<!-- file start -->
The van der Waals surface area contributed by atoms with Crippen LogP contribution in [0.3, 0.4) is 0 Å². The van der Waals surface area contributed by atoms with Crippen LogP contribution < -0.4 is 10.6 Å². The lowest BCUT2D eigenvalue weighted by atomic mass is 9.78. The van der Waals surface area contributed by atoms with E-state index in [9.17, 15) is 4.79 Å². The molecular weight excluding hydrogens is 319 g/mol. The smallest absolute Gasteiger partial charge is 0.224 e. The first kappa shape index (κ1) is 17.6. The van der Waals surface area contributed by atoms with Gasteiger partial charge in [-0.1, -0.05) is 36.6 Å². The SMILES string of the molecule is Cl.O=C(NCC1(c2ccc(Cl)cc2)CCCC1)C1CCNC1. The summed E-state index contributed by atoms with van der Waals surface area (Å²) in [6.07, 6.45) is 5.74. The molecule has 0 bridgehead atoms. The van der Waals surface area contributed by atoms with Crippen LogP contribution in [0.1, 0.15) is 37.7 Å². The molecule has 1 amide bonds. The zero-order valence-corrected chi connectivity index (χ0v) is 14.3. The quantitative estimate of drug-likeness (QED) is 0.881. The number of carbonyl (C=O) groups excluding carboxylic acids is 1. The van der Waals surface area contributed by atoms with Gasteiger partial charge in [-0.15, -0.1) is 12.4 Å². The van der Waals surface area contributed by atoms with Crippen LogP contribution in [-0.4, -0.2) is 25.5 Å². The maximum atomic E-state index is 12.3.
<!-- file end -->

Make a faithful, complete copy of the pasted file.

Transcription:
The van der Waals surface area contributed by atoms with Crippen LogP contribution in [0.3, 0.4) is 0 Å². The van der Waals surface area contributed by atoms with Crippen LogP contribution < -0.4 is 10.6 Å². The lowest BCUT2D eigenvalue weighted by atomic mass is 9.78. The van der Waals surface area contributed by atoms with E-state index in [9.17, 15) is 4.79 Å². The molecular weight excluding hydrogens is 319 g/mol. The smallest absolute Gasteiger partial charge is 0.224 e. The first kappa shape index (κ1) is 17.6. The van der Waals surface area contributed by atoms with Gasteiger partial charge in [-0.1, -0.05) is 36.6 Å². The SMILES string of the molecule is Cl.O=C(NCC1(c2ccc(Cl)cc2)CCCC1)C1CCNC1. The summed E-state index contributed by atoms with van der Waals surface area (Å²) in [6.07, 6.45) is 5.74. The molecule has 0 bridgehead atoms. The van der Waals surface area contributed by atoms with Crippen LogP contribution in [0.1, 0.15) is 37.7 Å². The molecule has 1 amide bonds. The zero-order valence-corrected chi connectivity index (χ0v) is 14.3. The quantitative estimate of drug-likeness (QED) is 0.881. The number of carbonyl (C=O) groups excluding carboxylic acids is 1. The van der Waals surface area contributed by atoms with Gasteiger partial charge in [-0.15, -0.1) is 12.4 Å². The van der Waals surface area contributed by atoms with Crippen LogP contribution in [-0.4, -0.2) is 25.5 Å². The maximum atomic E-state index is 12.3.